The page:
CAP 3D Modeling Project

QxC4eva

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We've started on the modeling process of CAP 30! Here's the plan so far (subject to change)
Code:
30b Ortho:       Unsee  - WIP
30b Wireframe:   Flicks - WIP / (StephXPM)
30b UVs:         (Nyasu) / (QxC4eva)
30b Textures:    (Zephyri) / (Unsee)
30b Rig:         (Nyasu) / (QxC4eva)
30b Animation:   (Nyasu) / (QxC4eva)
30b Renders:     (Flicks)
Code:
30i Ortho:       Unsee  - WIP
30i Wireframe:   Flicks - WIP / (StephXPM)
30i UVs:         (QxC4eva) / (Nyasu)
30i Textures:    (Unsee) / (Zephyri)
30i Rig:         (QxC4eva) / (Nyasu)
30i Animation:   (QxC4eva) / (Nyasu)
30i Renders:     (Flicks)
We can certainly fit in more people interested in helping out - post here or message me if you're interested! Our progress will be shown in this spreadsheet. As usual, most of our collaboration will be done in #3d channel of the CAP discord and anyone who wants to follow along is welcome to message me (Tomomon#4912) for access to it. We'll be making two models this time with a possible trailer / promo video afterwards so there's lots of work ahead and feedback will be much appreciated. =]
 
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I don't do modeling, but i've always wondered: How is the 2d texture grafted onto a 3d model? Like, do you have to do it manually? Does the computer know how to apply the texture and that's why texture files look wack as fuck?
So the way the textures are grafted is kinda confusing, but here's how it basically works. The 3d artist, after modeling the mesh, does something called UV unwrapping, where you indicate seams and the software attempts to unwrap the geometry onto a 2d plane, 1640109306095.png like this. Fold it up and you get a cube. Then the uv layout along with the mesh is sent to the texture artist at times to put colors that correspond with the UVs so that it looks the way its supposed to on the model.
 
Pajantom is coming to town. Merry Christmas CAP!


With help from Zephias the rigging is done and he's ready for animation. I'm gonna gush about the rigs here cause we've barely talked about rigging in this thread and I think it's a good time to show the hard work done by our rigging artists.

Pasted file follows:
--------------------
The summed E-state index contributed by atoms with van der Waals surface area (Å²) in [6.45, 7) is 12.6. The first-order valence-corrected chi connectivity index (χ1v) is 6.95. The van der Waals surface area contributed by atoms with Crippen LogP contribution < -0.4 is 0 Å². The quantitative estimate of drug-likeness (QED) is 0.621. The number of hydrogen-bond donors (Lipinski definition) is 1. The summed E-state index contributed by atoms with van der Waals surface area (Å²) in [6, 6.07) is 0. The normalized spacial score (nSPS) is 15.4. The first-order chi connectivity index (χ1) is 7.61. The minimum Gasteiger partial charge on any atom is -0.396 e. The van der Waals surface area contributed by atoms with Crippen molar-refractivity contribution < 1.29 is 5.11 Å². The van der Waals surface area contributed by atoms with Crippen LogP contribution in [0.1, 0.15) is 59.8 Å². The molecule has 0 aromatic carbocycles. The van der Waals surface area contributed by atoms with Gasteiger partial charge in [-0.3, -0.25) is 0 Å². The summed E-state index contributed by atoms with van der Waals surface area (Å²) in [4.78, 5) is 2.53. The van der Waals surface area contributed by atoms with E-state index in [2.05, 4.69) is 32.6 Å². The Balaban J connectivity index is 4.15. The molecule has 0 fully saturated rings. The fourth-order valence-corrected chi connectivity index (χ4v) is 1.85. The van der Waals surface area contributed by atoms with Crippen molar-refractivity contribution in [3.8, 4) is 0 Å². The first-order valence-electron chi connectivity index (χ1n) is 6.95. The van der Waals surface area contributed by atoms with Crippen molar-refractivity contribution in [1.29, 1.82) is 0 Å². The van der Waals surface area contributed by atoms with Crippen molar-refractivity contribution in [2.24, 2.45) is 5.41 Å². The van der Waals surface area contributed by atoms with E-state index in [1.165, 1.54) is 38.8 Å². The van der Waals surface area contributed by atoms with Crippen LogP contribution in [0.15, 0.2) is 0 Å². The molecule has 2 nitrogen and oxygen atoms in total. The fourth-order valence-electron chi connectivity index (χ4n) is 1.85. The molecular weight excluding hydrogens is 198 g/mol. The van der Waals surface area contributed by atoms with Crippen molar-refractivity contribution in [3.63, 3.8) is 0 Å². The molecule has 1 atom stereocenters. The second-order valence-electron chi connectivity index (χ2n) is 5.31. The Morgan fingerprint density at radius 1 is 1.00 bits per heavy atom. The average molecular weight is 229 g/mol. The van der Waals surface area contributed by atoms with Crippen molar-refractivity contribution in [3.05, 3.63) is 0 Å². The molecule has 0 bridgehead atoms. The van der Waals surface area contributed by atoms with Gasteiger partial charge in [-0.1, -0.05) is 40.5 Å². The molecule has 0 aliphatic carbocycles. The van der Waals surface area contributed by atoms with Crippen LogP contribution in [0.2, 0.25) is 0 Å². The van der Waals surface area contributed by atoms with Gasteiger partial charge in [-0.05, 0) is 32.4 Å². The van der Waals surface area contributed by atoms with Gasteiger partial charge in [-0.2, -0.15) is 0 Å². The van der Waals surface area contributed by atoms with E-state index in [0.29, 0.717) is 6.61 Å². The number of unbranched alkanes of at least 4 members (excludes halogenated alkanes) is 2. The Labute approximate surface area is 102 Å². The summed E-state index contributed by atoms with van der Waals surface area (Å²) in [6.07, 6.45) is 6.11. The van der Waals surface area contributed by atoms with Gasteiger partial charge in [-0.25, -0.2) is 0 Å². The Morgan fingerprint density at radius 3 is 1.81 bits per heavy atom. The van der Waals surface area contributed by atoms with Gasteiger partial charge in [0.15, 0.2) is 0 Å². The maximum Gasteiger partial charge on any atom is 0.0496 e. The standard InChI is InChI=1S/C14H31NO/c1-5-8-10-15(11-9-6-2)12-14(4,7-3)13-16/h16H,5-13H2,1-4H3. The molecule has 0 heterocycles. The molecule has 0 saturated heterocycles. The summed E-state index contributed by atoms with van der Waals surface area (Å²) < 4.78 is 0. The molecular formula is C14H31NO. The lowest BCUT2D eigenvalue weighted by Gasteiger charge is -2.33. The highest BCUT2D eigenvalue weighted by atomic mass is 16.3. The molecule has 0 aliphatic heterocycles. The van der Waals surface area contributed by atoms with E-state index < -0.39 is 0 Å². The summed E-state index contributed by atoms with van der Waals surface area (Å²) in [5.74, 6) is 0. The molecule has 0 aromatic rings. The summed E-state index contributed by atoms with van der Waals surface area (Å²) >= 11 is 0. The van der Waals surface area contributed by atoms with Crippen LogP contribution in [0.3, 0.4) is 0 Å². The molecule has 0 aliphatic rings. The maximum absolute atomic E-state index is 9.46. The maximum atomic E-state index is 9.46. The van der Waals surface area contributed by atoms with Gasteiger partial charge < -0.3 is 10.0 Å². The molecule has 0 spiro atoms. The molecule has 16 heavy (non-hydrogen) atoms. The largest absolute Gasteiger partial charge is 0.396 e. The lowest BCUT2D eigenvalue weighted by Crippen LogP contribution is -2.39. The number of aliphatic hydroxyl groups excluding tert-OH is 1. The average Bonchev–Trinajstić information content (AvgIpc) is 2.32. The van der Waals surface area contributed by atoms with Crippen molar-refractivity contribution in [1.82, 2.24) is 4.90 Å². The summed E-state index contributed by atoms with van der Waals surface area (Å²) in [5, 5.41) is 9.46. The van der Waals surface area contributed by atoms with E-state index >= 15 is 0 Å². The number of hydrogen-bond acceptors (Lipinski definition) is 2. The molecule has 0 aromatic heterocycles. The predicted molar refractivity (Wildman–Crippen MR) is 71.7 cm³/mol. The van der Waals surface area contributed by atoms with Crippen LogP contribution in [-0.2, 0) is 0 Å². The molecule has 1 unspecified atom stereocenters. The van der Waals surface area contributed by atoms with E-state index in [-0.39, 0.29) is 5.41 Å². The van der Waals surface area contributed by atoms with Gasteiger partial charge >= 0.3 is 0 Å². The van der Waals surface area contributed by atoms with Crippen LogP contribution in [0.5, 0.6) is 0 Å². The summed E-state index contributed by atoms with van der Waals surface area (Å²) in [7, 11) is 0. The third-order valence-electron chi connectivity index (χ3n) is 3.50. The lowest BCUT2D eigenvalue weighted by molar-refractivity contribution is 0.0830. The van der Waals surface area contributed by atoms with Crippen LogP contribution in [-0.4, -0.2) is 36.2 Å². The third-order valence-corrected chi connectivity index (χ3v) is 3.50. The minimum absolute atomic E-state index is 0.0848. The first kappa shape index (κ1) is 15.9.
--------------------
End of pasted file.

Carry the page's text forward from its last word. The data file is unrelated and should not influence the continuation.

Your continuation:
I think rigging is one of the hardest, if not the hardest step in the process and it can have all sorts of complications depending on the design. Zephias did the rig for Smolgon includes laying out the skeleton and binding it to the model. There's been some issues with the skin weights I had to fix, but overall it's a very clean job so well done Zeph!! Here's some poses to test out the binding.


And here's Dreamgon's rig. The bones on his tail may look weird poking out the mesh like that and a few modelers pointed it out to me. It was intentional. I did it to simplify the curve structure for the spline IK and to keep a clean arc for posing. There's also less chance it'll go crazy under a turbulence field (which can happen on a very squiggly line). I binded the mesh with dual quaternions to get it to conserve volume.


For the animation controllers it's a bit tricky cause of how Pajantom's physics works. We have Dreamgon carrying Smolgon on his back, but Smolgon's hat carries the tail of the Dreamgon and it traces back to Dreamgon's body, so who is carrying who??? Well, here's how I went about it. First I made sure it had to be the Dreamgon carrying Smolgon, as he exerts a greater influence on Smolgon than Smolgon can ever counter-exert from his hat. So with all movement coming from the Dreamgon, the base of his tail should naturally fall under his control too. Smolgon's hat will also control the tail, but only from the tip, so it's like the tail is an elastic rope pulled by both dragons from opposite ends. To achieve the elastic effect I used a spline IK on a bezier running along the tail and gave it cluster handles on each of the vertices (shown by the "C" handles in the screenshot). I then wrote a script to stretch the tail joints based on the curve's current length. The vertex at the very tip of the tail will be parented to Smolgon's hat so I can move him around without ever losing hold of the Dream's tail. No matter how far away I move him, the tail should stretch to accommodate the pose! Makes the animation far much easier :D


Wisps are driven by hair dynamics with a turbulence field. I didn't end up using soft body cause the only physics I needed there was drag and gravity. Like most physics it doesn't loop properly, but it can be fixed by rendering a loop further down the timeline (like frames 500-579 instead of 1-80) to drown out the initial pose. The wavy effect was done by sine deformer with an offset phase.
Hi, guys, I see so much locators, and I was curious about them, What is the purpouse of those locators?
Also I see some clusters
 

QxC4eva

is an Artistis a Forum Moderatoris a Community Contributor
Moderator
Here's the finished rig and animation for prologue Venomicon!
Rig.png
Anim 09.gif

Rig file: https://drive.google.com/file/d/1SaA0E9_NaeiWnnUVtiogi6xsBq4vwyTR/view?usp=sharing

Hi, guys, I see so much locators, and I was curious about them, What is the purpouse of those locators?